Why the FDA Wants Zantac Off the Shelves
Zantac was a hot topic in the pharmaceutical industry in 2020. It was another case of prescription drugs causing unexpected long-term problems for people who were taking them. Zantac’s active ingredient ranitidine has been linked to a contaminant known to cause cancer in some patients. This is why the FDA has requested the removal of all prescription and over-the-counter ranitidine drugs from the market.
What is Zantac?
Zantac is the most common brand name of ranitidine, which is part of a group of drugs called histamine-2 blockers. These drugs are intended to reduce the stomach acid your body will produce. Ranitidine has many problems and is now suspected to contain N-Nitrosodimethylamine (NDMA), a dangerous contaminant. Zantac is produced by the pharmaceutical giant Sanofi, a French multinational corporation.
The main active ingredient of Zantac is just ranitidine, commonly appearing or product labels as ranitidine hydrochloride. Ranitidine is the sole active ingredient in Zantac. Other ingredients included inactive binders like magnesium stearate and cellulose. None of the ingredients besides ranitidine have been linked to many health problems.
Zantac was used to treat peptic ulcers and reduce the risk of ulcers reappearing after treatment. It was also prescribed to treat reflux, also known as GERD. Ranitidine reduces the production of stomach acid that is the root cause of many ulcers and reflux esophagitis.
Zantac was also available over-the-counter as a relief for heartburn and acid-based indigestion. It was also marketed to help with an upset or sour stomach.
The Problems with Zantac
Zantac had multiple problems that stemmed from its ingredients and contaminants.
In September of 2019, the compound N-Nitrosodimethylamine (NDMA), which is a known carcinogen, was found in a number of ranitidine products including the brand Zantac. It wasn’t until April 2020 that all ranitidine products were removed from the US and EU markets. NDMA had been found in some drinking water sources in the past, and it was hepatoxic as well as carcinogenic. Hepatoxicity is the quality that causes problems or failure in the liver.
Zantac was also well-documented as having negative interactions with many other drugs. Frequently taken over-the-counter medicines like Tylenol (acetaminophen) and even common supplements like Vitamin B12 can have negative interactions with Zantac.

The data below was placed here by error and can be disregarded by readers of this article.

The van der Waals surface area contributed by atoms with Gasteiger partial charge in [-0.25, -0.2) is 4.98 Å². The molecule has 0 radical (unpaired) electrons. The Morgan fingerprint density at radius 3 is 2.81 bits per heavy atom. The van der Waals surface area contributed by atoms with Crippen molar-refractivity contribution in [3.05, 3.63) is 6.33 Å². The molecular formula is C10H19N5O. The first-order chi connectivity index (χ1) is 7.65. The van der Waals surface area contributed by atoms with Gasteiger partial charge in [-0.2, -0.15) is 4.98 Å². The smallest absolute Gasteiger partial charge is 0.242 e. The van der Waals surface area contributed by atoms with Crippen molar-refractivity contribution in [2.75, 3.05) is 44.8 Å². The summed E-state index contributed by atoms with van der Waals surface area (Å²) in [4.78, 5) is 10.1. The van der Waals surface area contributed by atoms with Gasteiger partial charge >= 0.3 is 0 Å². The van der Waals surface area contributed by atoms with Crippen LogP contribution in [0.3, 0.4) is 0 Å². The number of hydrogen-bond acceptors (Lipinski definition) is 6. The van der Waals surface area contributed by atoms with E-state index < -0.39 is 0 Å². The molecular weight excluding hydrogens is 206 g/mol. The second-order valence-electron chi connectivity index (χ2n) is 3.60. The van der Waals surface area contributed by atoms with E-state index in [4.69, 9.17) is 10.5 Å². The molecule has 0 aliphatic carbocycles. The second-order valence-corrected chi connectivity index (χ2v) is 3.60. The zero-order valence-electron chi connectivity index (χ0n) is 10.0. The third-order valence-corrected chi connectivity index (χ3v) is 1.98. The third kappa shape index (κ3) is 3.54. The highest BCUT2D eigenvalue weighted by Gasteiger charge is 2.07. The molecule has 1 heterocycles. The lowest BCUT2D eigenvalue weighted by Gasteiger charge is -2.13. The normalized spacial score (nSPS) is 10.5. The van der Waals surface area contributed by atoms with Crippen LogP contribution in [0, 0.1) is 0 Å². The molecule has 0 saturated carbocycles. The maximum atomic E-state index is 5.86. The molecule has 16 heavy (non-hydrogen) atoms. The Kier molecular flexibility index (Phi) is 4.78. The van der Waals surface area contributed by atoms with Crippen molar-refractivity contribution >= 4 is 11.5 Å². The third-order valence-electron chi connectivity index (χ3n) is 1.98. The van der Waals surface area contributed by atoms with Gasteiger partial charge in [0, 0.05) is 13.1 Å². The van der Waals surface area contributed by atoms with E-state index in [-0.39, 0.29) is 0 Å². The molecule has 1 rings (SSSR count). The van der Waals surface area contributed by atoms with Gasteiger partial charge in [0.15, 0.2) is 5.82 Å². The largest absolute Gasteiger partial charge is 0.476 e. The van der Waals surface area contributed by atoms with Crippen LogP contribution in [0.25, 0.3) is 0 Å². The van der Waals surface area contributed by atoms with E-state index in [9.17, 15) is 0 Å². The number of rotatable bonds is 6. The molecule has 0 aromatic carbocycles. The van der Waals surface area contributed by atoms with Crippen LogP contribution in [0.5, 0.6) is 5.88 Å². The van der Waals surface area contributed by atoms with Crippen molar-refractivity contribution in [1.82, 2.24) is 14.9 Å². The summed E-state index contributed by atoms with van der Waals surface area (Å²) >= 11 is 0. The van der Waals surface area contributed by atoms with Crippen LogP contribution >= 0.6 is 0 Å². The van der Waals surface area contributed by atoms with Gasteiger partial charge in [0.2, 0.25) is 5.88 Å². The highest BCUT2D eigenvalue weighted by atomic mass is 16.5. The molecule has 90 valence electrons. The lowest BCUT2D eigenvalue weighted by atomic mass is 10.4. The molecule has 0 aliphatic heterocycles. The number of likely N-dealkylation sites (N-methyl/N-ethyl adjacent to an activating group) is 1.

On April 1st, 2020 the FDA released an official statement requesting that all ranitidine products be withdrawn from the American market immediately. This applied to any product containing ranitidine, not just Zantac, and it also was for both prescription and over-the-counter drugs. The FDA also effectively banned ranitidine from appearing in future products in the United States.
The cited concern was the contamination with NDMA that some researchers have tentatively linked to poor storage conditions. Zantac, when stored at too high of a temperature, was thought to contain more NDMA. Further testing showed that ranitidine had low levels of NDMA even in the best conditioned, and the levels increased over time and poor storage conditions. The levels of NDMA in older Zantac posed a health risk to everyone taking it, so that’s when the FDA called for removal.
What FDA Removal Means for Consumers
It’s too soon to say what the impact of Zantac will be on people that took it. Because the contamination is linked to the storage and age of the product, each consumer will have different circumstances. If you or a loved one took Zantac or another ranitidine product, it would be prudent to consult a doctor and a lawyer.
It’s also too soon to say what a Zantac lawsuit means for impacted consumers, but there are many law firms handling class-action lawsuits related to Zantac and ranitidine. People have been linking the ingestion of Zantac to various cancers like stomach, liver, and bladder cancer. People with a history of stomach acid problems should check their medicine cabinets or receipts for Zantac, stop any use immediately, and consult a professional.